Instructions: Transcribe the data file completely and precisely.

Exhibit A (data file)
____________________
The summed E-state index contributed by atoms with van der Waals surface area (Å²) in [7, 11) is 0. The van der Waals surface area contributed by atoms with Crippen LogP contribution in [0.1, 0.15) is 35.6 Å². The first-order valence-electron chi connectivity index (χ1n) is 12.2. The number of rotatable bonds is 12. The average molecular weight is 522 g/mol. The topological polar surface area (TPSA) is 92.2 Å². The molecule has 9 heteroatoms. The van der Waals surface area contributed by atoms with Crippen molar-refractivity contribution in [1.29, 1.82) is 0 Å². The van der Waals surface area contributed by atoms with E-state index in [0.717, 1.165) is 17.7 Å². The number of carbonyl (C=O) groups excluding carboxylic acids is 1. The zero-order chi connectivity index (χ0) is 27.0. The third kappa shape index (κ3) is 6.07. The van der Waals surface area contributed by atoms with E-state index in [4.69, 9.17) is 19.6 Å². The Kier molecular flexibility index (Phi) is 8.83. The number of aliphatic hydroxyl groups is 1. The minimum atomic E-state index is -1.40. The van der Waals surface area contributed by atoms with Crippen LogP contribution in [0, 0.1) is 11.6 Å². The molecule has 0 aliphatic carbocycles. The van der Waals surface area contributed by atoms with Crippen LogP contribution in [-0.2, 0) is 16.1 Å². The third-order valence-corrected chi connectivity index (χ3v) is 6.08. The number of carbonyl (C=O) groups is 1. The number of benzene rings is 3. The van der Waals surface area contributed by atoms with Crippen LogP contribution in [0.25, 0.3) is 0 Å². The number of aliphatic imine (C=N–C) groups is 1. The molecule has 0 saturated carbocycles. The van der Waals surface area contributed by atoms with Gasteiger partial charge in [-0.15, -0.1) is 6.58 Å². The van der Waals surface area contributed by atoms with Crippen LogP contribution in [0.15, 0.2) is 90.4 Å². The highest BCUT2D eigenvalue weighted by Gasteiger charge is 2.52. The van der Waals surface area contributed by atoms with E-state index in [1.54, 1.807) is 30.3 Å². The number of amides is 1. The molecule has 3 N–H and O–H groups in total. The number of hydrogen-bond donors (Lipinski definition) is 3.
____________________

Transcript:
The summed E-state index contributed by atoms with van der Waals surface area (Å²) in [7, 11) is 0. The van der Waals surface area contributed by atoms with Crippen LogP contribution in [0.1, 0.15) is 35.6 Å². The first-order valence-electron chi connectivity index (χ1n) is 12.2. The number of rotatable bonds is 12. The average molecular weight is 522 g/mol. The topological polar surface area (TPSA) is 92.2 Å². The molecule has 9 heteroatoms. The van der Waals surface area contributed by atoms with Crippen molar-refractivity contribution in [1.29, 1.82) is 0 Å². The van der Waals surface area contributed by atoms with E-state index in [0.717, 1.165) is 17.7 Å². The number of carbonyl (C=O) groups excluding carboxylic acids is 1. The zero-order chi connectivity index (χ0) is 27.0. The third kappa shape index (κ3) is 6.07. The van der Waals surface area contributed by atoms with E-state index in [4.69, 9.17) is 19.6 Å². The Kier molecular flexibility index (Phi) is 8.83. The number of aliphatic hydroxyl groups is 1. The minimum atomic E-state index is -1.40. The van der Waals surface area contributed by atoms with Crippen LogP contribution in [0, 0.1) is 11.6 Å². The molecule has 0 aliphatic carbocycles. The van der Waals surface area contributed by atoms with Crippen LogP contribution in [-0.2, 0) is 16.1 Å². The third-order valence-corrected chi connectivity index (χ3v) is 6.08. The number of carbonyl (C=O) groups is 1. The number of benzene rings is 3. The van der Waals surface area contributed by atoms with Crippen LogP contribution in [0.25, 0.3) is 0 Å². The number of aliphatic imine (C=N–C) groups is 1. The molecule has 0 saturated carbocycles. The van der Waals surface area contributed by atoms with Gasteiger partial charge in [-0.15, -0.1) is 6.58 Å². The van der Waals surface area contributed by atoms with Crippen LogP contribution in [0.15, 0.2) is 90.4 Å². The highest BCUT2D eigenvalue weighted by Gasteiger charge is 2.52. The van der Waals surface area contributed by atoms with E-state index in [1.54, 1.807) is 30.3 Å². The number of amides is 1. The molecule has 3 N–H and O–H groups in total. The number of hydrogen-bond donors (Lipinski definition) is 3.